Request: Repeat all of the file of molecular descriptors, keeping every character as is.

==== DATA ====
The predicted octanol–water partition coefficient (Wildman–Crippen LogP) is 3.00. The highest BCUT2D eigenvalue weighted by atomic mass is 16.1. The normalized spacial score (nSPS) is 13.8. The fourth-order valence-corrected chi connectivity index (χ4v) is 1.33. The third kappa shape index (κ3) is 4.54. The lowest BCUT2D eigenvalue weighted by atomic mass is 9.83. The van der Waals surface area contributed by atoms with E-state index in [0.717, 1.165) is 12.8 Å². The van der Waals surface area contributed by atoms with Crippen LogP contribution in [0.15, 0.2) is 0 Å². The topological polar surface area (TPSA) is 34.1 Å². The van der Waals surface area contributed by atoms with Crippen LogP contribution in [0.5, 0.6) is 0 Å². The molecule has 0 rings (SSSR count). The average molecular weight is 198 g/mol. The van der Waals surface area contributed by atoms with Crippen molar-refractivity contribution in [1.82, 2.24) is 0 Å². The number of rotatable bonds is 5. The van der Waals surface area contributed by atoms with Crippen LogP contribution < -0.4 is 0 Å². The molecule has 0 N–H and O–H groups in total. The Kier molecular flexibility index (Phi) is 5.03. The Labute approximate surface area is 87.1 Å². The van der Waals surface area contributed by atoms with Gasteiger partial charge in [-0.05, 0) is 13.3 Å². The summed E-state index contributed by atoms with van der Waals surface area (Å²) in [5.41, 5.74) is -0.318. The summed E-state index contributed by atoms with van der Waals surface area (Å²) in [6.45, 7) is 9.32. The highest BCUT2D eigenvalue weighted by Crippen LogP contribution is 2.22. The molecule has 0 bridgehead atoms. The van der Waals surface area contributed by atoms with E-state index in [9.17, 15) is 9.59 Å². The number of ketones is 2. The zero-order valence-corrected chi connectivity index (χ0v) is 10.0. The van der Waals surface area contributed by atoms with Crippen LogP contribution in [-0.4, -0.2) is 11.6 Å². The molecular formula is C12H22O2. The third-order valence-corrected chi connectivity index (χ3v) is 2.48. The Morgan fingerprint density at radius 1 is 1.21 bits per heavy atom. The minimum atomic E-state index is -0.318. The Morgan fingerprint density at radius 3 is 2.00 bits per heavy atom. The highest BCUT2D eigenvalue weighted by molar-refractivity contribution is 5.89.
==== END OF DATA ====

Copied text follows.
The predicted octanol–water partition coefficient (Wildman–Crippen LogP) is 3.00. The highest BCUT2D eigenvalue weighted by atomic mass is 16.1. The normalized spacial score (nSPS) is 13.8. The fourth-order valence-corrected chi connectivity index (χ4v) is 1.33. The third kappa shape index (κ3) is 4.54. The lowest BCUT2D eigenvalue weighted by atomic mass is 9.83. The van der Waals surface area contributed by atoms with E-state index in [0.717, 1.165) is 12.8 Å². The van der Waals surface area contributed by atoms with Crippen LogP contribution in [0.15, 0.2) is 0 Å². The topological polar surface area (TPSA) is 34.1 Å². The van der Waals surface area contributed by atoms with Crippen LogP contribution in [0.5, 0.6) is 0 Å². The molecule has 0 rings (SSSR count). The average molecular weight is 198 g/mol. The van der Waals surface area contributed by atoms with Crippen molar-refractivity contribution in [1.82, 2.24) is 0 Å². The number of rotatable bonds is 5. The van der Waals surface area contributed by atoms with Crippen LogP contribution < -0.4 is 0 Å². The molecule has 0 N–H and O–H groups in total. The Kier molecular flexibility index (Phi) is 5.03. The Labute approximate surface area is 87.1 Å². The van der Waals surface area contributed by atoms with Gasteiger partial charge in [-0.05, 0) is 13.3 Å². The summed E-state index contributed by atoms with van der Waals surface area (Å²) in [5.41, 5.74) is -0.318. The summed E-state index contributed by atoms with van der Waals surface area (Å²) in [6.45, 7) is 9.32. The highest BCUT2D eigenvalue weighted by Crippen LogP contribution is 2.22. The molecule has 0 bridgehead atoms. The van der Waals surface area contributed by atoms with E-state index in [9.17, 15) is 9.59 Å². The number of ketones is 2. The zero-order valence-corrected chi connectivity index (χ0v) is 10.0. The van der Waals surface area contributed by atoms with Crippen LogP contribution in [-0.4, -0.2) is 11.6 Å². The molecular formula is C12H22O2. The third-order valence-corrected chi connectivity index (χ3v) is 2.48. The Morgan fingerprint density at radius 1 is 1.21 bits per heavy atom. The minimum atomic E-state index is -0.318. The Morgan fingerprint density at radius 3 is 2.00 bits per heavy atom. The highest BCUT2D eigenvalue weighted by molar-refractivity contribution is 5.89.